By a landslide, couples found out about our course from you, more than any other avenue!  We appreciate your continued support and friendship!

For more information about couples in your region, and about how our programs are a powerful tool in your ministry’s toolbox, in addition to your existing traditional marriage preparation options, we would love to connect with you, and send you an informational packet in the mail!

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First Things First: Choosing Your Wedding Day

Be honest, you have most likely had the “when and where” picked out for your big day for about as long as you can remember. Am I right? Yes, of course, and so did I! We’ll save the “where” for another conversation. As for the “when,” let’s talk about choosing wedding dates for a moment.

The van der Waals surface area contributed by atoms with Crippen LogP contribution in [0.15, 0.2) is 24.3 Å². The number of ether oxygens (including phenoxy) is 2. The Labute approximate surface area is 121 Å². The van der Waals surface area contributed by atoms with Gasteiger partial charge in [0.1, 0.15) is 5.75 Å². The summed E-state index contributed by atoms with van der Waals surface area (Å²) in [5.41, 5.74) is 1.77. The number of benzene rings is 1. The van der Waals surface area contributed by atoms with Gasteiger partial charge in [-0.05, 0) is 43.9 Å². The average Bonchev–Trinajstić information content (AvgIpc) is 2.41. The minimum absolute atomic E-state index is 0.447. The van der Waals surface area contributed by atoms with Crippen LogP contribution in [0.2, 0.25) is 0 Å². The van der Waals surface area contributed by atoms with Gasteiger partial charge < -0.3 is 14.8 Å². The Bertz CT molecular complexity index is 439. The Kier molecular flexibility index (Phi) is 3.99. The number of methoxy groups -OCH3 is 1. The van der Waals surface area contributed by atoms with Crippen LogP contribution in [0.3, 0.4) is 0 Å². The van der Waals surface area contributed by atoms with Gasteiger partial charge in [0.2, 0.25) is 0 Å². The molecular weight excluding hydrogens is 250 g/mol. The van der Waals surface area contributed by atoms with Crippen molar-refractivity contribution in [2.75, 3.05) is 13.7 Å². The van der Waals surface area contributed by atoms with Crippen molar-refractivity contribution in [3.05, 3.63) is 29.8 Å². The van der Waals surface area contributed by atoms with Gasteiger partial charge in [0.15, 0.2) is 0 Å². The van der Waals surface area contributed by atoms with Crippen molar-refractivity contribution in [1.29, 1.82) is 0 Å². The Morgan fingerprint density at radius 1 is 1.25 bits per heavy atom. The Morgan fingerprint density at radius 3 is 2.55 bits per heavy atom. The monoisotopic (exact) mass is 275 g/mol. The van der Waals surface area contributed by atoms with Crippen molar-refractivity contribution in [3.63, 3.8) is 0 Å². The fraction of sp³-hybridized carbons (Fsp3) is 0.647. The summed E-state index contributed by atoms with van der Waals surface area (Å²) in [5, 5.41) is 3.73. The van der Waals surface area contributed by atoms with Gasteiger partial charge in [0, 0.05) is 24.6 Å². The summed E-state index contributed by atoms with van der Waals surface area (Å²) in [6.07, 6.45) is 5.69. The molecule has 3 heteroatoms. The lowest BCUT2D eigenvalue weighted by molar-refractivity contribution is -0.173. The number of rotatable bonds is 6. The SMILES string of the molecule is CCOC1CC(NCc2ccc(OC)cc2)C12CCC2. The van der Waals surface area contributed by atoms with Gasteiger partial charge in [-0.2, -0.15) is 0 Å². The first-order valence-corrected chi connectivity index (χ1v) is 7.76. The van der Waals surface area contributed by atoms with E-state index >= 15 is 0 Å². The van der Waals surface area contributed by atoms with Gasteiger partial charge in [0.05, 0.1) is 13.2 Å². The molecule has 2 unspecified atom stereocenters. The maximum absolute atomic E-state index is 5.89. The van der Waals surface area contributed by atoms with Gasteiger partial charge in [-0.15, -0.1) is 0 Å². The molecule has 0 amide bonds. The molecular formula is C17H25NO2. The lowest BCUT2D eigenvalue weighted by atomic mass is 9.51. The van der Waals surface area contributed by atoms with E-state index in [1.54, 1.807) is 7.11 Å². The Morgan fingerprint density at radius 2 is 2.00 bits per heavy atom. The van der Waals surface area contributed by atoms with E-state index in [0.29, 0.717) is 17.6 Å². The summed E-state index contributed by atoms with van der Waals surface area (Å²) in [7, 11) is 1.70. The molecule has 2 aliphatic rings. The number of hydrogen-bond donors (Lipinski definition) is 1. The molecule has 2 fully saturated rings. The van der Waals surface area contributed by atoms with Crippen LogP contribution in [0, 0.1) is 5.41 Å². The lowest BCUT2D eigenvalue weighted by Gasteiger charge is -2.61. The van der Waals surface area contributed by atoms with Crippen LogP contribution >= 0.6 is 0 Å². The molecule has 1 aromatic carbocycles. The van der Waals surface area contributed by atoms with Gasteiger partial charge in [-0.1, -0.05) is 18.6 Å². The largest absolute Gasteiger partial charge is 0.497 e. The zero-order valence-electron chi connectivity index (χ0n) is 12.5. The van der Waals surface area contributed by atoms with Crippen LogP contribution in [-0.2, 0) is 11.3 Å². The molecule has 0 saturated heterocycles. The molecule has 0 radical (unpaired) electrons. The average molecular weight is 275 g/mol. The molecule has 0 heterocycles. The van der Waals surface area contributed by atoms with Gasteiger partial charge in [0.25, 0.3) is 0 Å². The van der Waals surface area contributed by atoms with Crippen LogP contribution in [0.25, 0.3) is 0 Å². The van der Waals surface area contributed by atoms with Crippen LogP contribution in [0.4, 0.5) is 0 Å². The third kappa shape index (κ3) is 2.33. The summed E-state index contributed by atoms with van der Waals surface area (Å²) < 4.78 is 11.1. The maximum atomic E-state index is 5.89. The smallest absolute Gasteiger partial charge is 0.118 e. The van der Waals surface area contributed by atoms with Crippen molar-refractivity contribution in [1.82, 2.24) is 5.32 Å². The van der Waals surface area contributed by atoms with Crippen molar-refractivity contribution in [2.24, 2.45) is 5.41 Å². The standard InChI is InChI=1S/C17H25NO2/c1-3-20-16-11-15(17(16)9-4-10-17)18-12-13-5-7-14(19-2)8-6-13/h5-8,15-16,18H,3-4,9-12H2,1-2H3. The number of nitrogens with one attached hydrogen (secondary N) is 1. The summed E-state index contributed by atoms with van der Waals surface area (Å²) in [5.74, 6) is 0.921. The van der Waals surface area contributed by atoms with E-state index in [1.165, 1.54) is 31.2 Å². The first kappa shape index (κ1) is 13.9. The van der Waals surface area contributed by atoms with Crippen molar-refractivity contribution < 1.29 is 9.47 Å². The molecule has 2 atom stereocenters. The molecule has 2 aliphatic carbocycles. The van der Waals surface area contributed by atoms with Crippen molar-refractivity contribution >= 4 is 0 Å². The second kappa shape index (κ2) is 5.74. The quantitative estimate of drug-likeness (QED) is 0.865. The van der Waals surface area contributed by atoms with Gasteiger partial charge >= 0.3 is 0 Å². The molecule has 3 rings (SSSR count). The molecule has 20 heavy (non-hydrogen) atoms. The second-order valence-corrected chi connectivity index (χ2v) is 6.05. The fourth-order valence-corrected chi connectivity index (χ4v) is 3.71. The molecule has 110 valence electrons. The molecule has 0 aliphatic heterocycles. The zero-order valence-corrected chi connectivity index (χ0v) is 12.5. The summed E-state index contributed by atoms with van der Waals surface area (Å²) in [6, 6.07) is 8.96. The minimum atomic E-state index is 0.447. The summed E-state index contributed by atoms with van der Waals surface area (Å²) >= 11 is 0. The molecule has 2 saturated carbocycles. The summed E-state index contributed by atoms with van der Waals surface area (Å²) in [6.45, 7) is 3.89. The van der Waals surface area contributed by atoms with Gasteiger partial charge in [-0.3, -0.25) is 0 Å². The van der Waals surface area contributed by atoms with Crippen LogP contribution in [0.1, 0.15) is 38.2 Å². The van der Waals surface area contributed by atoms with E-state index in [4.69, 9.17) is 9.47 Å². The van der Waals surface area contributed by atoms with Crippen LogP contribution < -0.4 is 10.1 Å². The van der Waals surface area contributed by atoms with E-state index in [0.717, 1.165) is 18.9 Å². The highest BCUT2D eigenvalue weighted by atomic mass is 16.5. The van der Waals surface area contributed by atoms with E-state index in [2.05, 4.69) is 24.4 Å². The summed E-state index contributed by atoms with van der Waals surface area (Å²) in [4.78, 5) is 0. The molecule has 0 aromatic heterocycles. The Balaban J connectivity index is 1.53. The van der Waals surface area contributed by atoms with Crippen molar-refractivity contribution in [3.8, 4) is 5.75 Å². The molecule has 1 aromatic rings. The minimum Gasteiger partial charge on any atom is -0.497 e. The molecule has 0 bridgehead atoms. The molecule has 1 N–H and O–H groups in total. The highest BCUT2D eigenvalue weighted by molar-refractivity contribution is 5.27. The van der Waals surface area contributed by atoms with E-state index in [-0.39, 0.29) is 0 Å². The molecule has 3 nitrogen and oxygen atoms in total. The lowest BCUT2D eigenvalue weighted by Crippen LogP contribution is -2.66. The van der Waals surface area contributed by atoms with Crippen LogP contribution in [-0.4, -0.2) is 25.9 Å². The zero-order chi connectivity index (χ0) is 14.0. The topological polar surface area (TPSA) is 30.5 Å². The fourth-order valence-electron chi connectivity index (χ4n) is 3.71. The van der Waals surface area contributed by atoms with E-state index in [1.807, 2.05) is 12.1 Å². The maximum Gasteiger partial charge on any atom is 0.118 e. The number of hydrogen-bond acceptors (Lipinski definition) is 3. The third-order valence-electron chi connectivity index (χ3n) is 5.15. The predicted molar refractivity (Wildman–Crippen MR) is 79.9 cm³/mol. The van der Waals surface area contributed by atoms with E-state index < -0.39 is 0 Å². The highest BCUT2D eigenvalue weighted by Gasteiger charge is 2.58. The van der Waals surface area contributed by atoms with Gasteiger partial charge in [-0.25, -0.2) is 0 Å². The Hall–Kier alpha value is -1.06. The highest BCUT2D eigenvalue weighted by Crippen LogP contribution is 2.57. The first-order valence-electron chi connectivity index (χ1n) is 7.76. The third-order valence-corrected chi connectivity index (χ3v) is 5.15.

Being from the Midwest, I understand that while planning events, each season plays a significant role in the decision making–especially for a wedding day. All things considered, it boils down to “wants” (the wedding of your dreams) and “needs” (the wedding you realistically can have, which I’d be willing to bet will ultimately be as good or better than your dreams).

Cost and Weather, Both Big Deals!

The most expensive weddings tend to happen during the peaks of each season. This is typically in hopes of steering clear of problematic weather, most specifically on the most popular weekends during that time.

  • Venues for your nuptials and reception should be your first phone call to claim your date. The availability and booking of your church, and then your hall second, will be setting the stage for every other arrangement that follows.